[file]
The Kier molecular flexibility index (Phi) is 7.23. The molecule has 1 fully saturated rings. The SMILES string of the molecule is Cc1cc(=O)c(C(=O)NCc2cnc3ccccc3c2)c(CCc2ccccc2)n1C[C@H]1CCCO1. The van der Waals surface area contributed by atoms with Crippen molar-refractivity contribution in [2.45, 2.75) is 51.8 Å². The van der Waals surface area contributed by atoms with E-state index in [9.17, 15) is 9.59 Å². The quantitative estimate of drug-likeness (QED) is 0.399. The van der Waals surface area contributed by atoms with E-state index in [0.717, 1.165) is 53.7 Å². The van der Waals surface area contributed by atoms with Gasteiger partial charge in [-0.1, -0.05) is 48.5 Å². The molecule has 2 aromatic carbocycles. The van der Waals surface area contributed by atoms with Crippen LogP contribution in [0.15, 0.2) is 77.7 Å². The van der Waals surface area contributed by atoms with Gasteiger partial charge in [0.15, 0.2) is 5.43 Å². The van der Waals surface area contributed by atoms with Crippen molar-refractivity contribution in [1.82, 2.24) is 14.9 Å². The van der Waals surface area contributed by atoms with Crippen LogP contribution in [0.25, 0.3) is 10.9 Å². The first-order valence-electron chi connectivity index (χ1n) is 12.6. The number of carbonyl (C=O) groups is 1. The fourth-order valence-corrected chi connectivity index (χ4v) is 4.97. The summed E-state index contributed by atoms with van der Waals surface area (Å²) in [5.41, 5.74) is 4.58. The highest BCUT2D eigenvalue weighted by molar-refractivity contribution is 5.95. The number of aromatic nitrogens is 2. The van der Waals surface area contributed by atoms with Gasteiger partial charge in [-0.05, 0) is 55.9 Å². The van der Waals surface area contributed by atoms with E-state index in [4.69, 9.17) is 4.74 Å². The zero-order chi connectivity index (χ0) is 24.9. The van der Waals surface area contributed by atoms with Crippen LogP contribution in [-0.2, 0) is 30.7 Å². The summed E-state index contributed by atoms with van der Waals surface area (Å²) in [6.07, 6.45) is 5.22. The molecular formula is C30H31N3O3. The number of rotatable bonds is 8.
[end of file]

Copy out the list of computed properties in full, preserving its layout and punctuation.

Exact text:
The Kier molecular flexibility index (Phi) is 7.23. The molecule has 1 fully saturated rings. The SMILES string of the molecule is Cc1cc(=O)c(C(=O)NCc2cnc3ccccc3c2)c(CCc2ccccc2)n1C[C@H]1CCCO1. The van der Waals surface area contributed by atoms with Crippen molar-refractivity contribution in [2.45, 2.75) is 51.8 Å². The van der Waals surface area contributed by atoms with E-state index in [9.17, 15) is 9.59 Å². The quantitative estimate of drug-likeness (QED) is 0.399. The van der Waals surface area contributed by atoms with E-state index in [0.717, 1.165) is 53.7 Å². The van der Waals surface area contributed by atoms with Gasteiger partial charge in [-0.1, -0.05) is 48.5 Å². The molecule has 2 aromatic carbocycles. The van der Waals surface area contributed by atoms with Crippen LogP contribution in [0.15, 0.2) is 77.7 Å². The van der Waals surface area contributed by atoms with Gasteiger partial charge in [0.15, 0.2) is 5.43 Å². The van der Waals surface area contributed by atoms with Crippen molar-refractivity contribution in [1.82, 2.24) is 14.9 Å². The van der Waals surface area contributed by atoms with Crippen LogP contribution in [0.25, 0.3) is 10.9 Å². The first-order valence-electron chi connectivity index (χ1n) is 12.6. The number of carbonyl (C=O) groups is 1. The fourth-order valence-corrected chi connectivity index (χ4v) is 4.97. The summed E-state index contributed by atoms with van der Waals surface area (Å²) in [5.41, 5.74) is 4.58. The highest BCUT2D eigenvalue weighted by molar-refractivity contribution is 5.95. The number of aromatic nitrogens is 2. The van der Waals surface area contributed by atoms with Gasteiger partial charge in [-0.05, 0) is 55.9 Å². The van der Waals surface area contributed by atoms with E-state index in [4.69, 9.17) is 4.74 Å². The zero-order chi connectivity index (χ0) is 24.9. The van der Waals surface area contributed by atoms with Crippen LogP contribution in [-0.2, 0) is 30.7 Å². The summed E-state index contributed by atoms with van der Waals surface area (Å²) in [6.07, 6.45) is 5.22. The molecular formula is C30H31N3O3. The number of rotatable bonds is 8.